I recently had a Gruntfile.js containing more than 500 lines of configuration code. It had grown to a point where I was reluctant to even open the file, let alone make any further modifications to it—a clear indication that the code had long lost its maintainability.
Now, after splitting the bad boy into separate modules, I’m able to effortlessly inspect clearly presented config files without having to scan and shuttle between disjointed code segments in a single file.
In this tutorial I’ll share with you the minimal approach I took to tidy up my Grunt setup.
Get the Plugins
Let’s start off by installing two killer plugins that allow us to load custom tasks and configurations from multiple source files.
And by the way, jit-grunt is also a great performance booster that eliminates
You may choose to lay out your directories and files differently, but the examples in this tutorial assume that you follow this structure:
Gruntfile.js should remain minimal.
The load-grunt-config plugin allows you to define variables in the
object, which you can later access by using the
<%= foo %> notation. But I
would advise against abusing it because you will want to keep your config files
independent. Note that you can reference package.json with
<%= package %> out
of the box.
The overarching goal is to minimize Gruntfile.js and keep your task-specific
configurations in the
grunt/config directory, and custom tasks under
Now let’s create a configuration file for a task called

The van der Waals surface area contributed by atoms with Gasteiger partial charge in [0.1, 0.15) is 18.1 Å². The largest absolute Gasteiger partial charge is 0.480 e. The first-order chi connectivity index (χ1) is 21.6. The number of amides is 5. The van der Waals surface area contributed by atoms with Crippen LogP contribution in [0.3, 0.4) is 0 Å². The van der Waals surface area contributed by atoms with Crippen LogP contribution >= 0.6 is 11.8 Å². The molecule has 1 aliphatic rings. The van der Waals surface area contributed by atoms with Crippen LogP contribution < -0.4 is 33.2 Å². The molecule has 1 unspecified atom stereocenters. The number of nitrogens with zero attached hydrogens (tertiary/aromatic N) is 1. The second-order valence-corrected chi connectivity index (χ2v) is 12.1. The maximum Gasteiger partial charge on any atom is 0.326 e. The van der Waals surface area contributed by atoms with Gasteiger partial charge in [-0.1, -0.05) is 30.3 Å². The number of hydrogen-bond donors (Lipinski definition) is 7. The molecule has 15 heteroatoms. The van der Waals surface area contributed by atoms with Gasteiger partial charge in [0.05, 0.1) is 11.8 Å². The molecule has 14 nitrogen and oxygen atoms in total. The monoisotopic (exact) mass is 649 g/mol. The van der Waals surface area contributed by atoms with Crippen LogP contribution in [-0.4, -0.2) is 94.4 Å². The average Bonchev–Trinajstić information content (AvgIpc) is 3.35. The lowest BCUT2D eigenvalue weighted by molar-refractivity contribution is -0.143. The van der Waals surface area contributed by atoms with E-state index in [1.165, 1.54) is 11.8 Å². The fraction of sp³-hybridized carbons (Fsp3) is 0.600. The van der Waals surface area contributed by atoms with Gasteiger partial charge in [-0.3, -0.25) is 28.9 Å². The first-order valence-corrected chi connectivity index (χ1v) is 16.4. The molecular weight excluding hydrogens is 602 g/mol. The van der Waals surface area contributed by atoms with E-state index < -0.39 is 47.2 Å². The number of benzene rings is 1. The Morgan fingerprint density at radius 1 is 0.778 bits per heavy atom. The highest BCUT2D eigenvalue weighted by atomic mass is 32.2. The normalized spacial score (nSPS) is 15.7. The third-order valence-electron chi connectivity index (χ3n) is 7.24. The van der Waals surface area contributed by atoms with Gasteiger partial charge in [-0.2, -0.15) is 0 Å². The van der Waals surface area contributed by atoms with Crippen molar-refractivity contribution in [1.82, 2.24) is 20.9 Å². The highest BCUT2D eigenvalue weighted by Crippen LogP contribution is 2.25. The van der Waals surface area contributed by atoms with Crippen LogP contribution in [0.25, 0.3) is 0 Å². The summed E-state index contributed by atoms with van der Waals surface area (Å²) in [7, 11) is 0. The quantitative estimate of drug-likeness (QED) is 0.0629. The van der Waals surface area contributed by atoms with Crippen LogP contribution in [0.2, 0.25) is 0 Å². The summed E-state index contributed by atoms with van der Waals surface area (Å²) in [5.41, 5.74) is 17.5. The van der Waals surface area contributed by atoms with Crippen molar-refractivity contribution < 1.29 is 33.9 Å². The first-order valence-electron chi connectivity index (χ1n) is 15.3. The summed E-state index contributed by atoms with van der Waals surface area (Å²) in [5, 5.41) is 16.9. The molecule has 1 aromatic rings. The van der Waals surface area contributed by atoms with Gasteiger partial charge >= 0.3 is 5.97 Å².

watch (which you
should be familiar with).
Essentially, watch.js is just a simple Node module that contains the
configuration object Grunt will use for a task called
watch. It’s important
to note that you must always name your configuration files after the
corresponding Grunt task, verbatim. So a config file for an
should be named
Since the code is just a plain Grunt configuration object, you can simply copy
and paste all your existing task configs into their own module files.
Everything should still work without further refactoring, assuming that your
config files do not reference any variables that were previously declared in
Gruntfile.js. Such variables should be moved to the
data object mentioned
earlier, and references replaced with
<%= propertyName %>.
Finally, let’s create a custom default task. Similar to config files, a custom
task file is a module that exports a task. But instead of exposing an object,
it exports a function containing
grunt as an argument.
Again, you can just simply copy and insert any existing tasks into these exported functions, which will then be automatically handled by jit-grunt.
I’m hoping to hear your thoughts on how to further improve the setup. Let me know in the comment section below. Thanks!